Urban drama

Wayne State University administrators planning to close the books on the College of Urban, Labor and Metropolitan Affairs (CULMA) have by now realized they have a fight on their hands.

This much was clear during a town hall-style meeting Friday afternoon attended by more than 70 students, teachers and concerned graduates of the college at Detroit’s Murray Wright High School. The rally at times had the feel of a revival meeting. Such is the passion for CULMA.

Provost Nancy S. Barrett first proposed shutting down the college in January. Students would be transferred to other departments, meaning they would lose their dean and other administrators who otherwise would be there to fight for them should there be an attempt to eliminate classes and such.

The idea behind closing the school, which was first established to 1985, is to save money — $300,000 to be exact. For the move to be implemented, it must be approved by the Academic Senate next month, and then by the Board of Governors in June.

But CULMA has some influential advocates. State Rep. Mary D. Waters (D-Detroit) and state Sen. Martha G. Scott (D-Highland Park), both of whom were on hand Friday, vowed to pass legislation opposing CULMA’s elimination.

“We will continue to fight this battle,” Scott said, adding that she and Waters would be taking the issue up with university president Irvin D. Reid in the coming weeks. “As long as we fight together we can win.”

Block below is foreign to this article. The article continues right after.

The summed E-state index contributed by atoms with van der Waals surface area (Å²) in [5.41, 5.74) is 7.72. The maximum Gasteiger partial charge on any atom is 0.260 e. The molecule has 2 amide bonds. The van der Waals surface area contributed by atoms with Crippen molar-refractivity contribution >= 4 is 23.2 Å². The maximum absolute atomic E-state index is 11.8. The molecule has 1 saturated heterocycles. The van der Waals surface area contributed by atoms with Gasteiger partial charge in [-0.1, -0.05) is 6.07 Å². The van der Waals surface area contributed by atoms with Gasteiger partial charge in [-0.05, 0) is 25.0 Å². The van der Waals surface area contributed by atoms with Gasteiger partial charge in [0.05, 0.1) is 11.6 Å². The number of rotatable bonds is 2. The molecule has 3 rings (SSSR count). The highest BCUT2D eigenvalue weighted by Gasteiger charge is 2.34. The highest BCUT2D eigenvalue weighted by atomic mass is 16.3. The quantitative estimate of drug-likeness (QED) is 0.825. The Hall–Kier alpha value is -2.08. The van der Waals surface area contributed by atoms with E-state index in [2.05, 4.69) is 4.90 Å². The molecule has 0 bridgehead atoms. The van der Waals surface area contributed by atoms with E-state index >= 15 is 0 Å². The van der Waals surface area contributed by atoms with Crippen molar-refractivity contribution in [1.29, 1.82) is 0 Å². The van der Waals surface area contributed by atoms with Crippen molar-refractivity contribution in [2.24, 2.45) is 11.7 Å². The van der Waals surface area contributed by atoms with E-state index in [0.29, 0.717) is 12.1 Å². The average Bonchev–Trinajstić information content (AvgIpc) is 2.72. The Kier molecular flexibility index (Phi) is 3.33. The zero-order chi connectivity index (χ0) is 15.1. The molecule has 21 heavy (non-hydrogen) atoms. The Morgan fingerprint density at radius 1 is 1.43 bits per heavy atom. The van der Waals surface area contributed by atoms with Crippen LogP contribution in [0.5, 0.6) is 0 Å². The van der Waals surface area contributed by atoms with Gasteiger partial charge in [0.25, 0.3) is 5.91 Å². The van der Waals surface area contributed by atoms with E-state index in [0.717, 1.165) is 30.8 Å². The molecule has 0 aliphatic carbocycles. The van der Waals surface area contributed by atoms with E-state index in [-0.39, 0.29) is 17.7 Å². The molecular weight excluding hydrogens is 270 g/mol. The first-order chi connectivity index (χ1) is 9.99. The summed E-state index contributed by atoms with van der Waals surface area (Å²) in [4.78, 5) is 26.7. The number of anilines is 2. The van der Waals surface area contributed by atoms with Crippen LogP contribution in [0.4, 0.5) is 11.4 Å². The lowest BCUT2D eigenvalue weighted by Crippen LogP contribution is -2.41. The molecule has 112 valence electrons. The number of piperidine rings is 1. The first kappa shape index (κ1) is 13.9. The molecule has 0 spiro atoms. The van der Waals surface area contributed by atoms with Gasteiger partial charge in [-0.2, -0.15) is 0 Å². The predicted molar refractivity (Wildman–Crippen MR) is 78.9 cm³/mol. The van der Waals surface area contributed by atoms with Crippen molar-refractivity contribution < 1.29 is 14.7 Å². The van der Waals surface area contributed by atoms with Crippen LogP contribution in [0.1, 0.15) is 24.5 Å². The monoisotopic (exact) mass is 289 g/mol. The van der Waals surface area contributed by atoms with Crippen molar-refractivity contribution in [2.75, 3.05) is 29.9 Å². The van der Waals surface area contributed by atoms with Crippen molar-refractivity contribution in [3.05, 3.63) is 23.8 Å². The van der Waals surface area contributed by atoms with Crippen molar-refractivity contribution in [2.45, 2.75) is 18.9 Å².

Some 800 students could be affected by the move. Most of them are older, with an average age of 40. Scott says she and Waters will write proposals echoing a resolution adopted last week by Detroit City Council, which likewise opposes closure of the college.

It is an issue of special importance to the city because the college, which focuses on the social, economic and political issues facing urban areas, pays special attention to matters affecting Detroit in particular.

In the end, math professor Andre Furtado says, two factors could save CULMA.

“The only hope is the Legislature and the media,” he says.

Scott and Waters say they will do their part. “When drafting the resolution we will cite some of the passion we’ve heard here today,” Scott said.

The next move for students, faculty and concerned alumni of CULMA will be to attend the Board of Governor’s meeting at 2:30 p.m., Wednesday, April 20, at the Alumni House at Wayne State to have their voices heard.

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